THE0RAIN0IN0SPAIN0FALLS0MAINLY0ON0THE0PLAIN
L5CRAGQIPVPVW9MTD827I6Q1ROVO0C8K51XJ416JXN0

This is a symmetric key block encryption (single key, but encrypt method is inverse of decrypt method).  Same number of characters in plain text and crypt text.  Same symbol table used for both.  One could start with a statistical analysis.  However a simple symbol frequency analysis would fail, even with a longer message, because a given plain text symbol isn't converted to the same crypt text symbol, but varies with position in the chain ...

This is generated from a nearly periodic one time pad (one time in that it can be set to recompute via computer clock over whatever short period you need to make a new key.  Enigma was changed once per day at midnight.  The method can be shown statistically to be as good as AES with message lengths greater than 40 characters (shorter messages are easier to guess, which is to say effective depth is less).  For example, a one character message, in a 36 symbol alphabet (as used in this example) can be correctly found with at most 36 guesses, and on average 18 guesses.  With 40 character messages, given the nearly random key generation, you need worst case 36^40~1.8x10^62 guesses, or on average half that.  Some claim, with favorable problems, a quantum computer at best can achieve the average on every try (which would be quite an accomplishment) but still insufficient to break my 40 character message.
« Last Edit: May 27, 2019, 02:17:24 PM by Baruch »
Ha’át’íísh baa naniná?
Azee’ ła’ish nanídį́į́h?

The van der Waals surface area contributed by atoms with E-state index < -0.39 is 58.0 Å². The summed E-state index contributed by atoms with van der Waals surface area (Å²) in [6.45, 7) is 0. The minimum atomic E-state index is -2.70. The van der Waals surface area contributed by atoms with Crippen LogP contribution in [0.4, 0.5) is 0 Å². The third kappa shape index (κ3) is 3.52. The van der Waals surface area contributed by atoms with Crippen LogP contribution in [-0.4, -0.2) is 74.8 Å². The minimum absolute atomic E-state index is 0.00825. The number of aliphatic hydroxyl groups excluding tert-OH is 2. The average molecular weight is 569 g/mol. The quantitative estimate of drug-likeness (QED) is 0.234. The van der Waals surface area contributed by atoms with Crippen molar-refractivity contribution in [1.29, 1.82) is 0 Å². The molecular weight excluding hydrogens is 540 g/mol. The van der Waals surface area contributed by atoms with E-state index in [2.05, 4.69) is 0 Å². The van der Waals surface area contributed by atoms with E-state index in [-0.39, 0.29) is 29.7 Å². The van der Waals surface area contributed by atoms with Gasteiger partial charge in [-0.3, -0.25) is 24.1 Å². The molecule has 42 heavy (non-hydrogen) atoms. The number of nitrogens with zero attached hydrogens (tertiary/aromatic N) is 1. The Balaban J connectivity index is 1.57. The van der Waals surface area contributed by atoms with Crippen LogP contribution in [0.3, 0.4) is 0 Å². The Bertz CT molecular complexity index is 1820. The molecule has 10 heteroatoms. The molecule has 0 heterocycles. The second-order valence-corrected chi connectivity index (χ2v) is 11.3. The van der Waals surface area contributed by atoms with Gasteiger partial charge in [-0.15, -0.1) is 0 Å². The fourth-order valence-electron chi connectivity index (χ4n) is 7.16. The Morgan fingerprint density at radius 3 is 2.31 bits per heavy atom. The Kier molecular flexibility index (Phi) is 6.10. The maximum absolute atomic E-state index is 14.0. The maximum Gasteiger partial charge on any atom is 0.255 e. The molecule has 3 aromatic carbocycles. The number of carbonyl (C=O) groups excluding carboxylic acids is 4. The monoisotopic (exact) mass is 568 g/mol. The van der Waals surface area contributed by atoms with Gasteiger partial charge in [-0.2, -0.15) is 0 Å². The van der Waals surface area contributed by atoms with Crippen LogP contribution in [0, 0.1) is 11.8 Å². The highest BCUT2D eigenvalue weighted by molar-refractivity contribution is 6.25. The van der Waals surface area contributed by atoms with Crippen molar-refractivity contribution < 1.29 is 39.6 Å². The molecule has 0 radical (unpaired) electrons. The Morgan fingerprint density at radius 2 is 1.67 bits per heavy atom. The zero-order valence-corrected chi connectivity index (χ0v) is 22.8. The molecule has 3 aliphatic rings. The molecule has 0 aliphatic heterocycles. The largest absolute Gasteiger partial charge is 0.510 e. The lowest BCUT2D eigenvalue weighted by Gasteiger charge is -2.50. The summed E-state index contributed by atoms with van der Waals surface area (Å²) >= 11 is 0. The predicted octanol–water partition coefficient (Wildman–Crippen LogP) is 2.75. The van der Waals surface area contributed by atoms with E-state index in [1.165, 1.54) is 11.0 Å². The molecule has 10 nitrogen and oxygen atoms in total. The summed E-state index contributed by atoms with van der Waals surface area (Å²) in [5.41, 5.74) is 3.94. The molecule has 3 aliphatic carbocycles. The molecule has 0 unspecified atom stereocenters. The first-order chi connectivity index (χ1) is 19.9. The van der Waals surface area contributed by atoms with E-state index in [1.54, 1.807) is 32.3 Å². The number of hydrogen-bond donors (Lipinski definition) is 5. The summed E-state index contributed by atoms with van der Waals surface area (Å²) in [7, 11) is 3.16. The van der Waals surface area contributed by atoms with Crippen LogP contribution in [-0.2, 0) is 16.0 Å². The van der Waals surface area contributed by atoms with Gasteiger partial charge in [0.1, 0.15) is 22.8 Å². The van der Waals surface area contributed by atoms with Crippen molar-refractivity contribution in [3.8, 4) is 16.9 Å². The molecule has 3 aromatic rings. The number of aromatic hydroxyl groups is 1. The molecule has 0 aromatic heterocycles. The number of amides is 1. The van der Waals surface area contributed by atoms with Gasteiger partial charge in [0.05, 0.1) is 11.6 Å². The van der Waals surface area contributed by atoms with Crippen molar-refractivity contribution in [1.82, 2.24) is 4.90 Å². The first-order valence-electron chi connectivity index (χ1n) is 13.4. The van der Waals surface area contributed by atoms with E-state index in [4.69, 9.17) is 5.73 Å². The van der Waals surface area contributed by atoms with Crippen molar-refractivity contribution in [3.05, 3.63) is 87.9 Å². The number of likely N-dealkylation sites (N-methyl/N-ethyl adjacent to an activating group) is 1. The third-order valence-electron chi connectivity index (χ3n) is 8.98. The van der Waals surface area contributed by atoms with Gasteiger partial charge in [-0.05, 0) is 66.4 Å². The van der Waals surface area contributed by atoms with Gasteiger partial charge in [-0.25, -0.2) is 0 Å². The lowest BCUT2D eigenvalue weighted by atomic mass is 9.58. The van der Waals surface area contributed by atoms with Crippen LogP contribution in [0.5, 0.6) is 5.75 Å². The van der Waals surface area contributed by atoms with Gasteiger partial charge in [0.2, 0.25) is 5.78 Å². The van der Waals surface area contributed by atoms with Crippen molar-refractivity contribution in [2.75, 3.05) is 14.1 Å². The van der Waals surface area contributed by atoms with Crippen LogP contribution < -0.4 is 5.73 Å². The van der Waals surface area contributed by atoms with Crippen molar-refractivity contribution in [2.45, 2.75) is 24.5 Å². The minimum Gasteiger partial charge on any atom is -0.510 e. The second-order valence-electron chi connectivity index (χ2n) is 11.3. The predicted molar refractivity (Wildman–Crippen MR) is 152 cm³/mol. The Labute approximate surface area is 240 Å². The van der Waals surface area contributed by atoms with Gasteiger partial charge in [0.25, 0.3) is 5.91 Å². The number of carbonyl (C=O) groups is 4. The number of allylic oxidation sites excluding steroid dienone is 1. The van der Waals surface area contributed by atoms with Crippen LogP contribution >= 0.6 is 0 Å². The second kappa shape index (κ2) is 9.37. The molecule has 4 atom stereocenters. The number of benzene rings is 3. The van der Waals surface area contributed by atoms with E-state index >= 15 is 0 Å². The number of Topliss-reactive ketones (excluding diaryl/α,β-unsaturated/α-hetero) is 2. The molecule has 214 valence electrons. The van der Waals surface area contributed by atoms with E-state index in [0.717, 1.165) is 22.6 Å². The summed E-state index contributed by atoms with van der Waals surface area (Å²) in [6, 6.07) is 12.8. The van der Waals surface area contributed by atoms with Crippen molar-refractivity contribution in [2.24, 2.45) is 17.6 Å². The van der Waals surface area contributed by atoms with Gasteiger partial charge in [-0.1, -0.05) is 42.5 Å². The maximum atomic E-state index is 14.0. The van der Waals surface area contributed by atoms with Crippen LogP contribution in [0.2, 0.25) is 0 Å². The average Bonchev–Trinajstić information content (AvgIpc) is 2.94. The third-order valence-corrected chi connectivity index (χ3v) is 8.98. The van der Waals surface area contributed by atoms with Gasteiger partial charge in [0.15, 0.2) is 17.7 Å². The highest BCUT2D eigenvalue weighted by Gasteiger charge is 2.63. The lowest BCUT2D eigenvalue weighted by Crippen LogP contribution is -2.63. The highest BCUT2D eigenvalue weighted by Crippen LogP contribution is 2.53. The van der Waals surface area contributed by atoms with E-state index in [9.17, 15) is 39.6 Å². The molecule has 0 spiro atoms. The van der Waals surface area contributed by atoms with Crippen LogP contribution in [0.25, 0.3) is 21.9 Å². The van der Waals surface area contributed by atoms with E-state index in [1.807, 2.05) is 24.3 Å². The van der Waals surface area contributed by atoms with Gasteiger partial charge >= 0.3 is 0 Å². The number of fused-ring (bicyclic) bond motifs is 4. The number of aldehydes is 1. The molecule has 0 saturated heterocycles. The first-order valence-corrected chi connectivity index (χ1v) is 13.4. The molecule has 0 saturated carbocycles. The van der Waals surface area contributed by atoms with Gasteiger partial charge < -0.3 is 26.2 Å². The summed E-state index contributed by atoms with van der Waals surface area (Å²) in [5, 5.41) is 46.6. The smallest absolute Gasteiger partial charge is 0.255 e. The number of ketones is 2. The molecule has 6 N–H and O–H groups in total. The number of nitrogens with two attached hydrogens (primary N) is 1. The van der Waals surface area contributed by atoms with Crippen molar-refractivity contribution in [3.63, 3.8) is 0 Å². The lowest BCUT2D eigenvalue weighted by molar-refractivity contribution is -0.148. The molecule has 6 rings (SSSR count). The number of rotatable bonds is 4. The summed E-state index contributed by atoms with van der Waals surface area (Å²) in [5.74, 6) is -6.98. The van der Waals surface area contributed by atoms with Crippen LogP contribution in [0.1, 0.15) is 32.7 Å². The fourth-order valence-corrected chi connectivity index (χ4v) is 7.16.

Táadoo ánít’iní.
What are you doing?
Are you taking any medications?
Don't do that.

Re: How cryptography shows that quantum mechanics is incomplete?
« Reply #12 on: May 30, 2019, 11:04:52 AM »
Ah, someone who is more than a recreational mathematician ;-)

With circular functions, you have the truly periodic and the almost periodic.  The truly periodic corresponds to a pure timbre, the simplest being a single pure tone (sine wave).  If the ratio of at least one irregular component among the purely periodic ones, meet the number theory criteria of not being rational, not even algebraic eg square root of two, but is transcendental "pi/e/etc" ... then even after an infinite expansion of digits, the odd component will never align (harmonize).  Such is the theory of almost-periodic functions, and how it becomes harder and harder to derive an accurate fourier analysis of the non-harmonics.  Such is "percussive" sound, which can be partly harmonic (tympany) or nearly pure noise (true random number).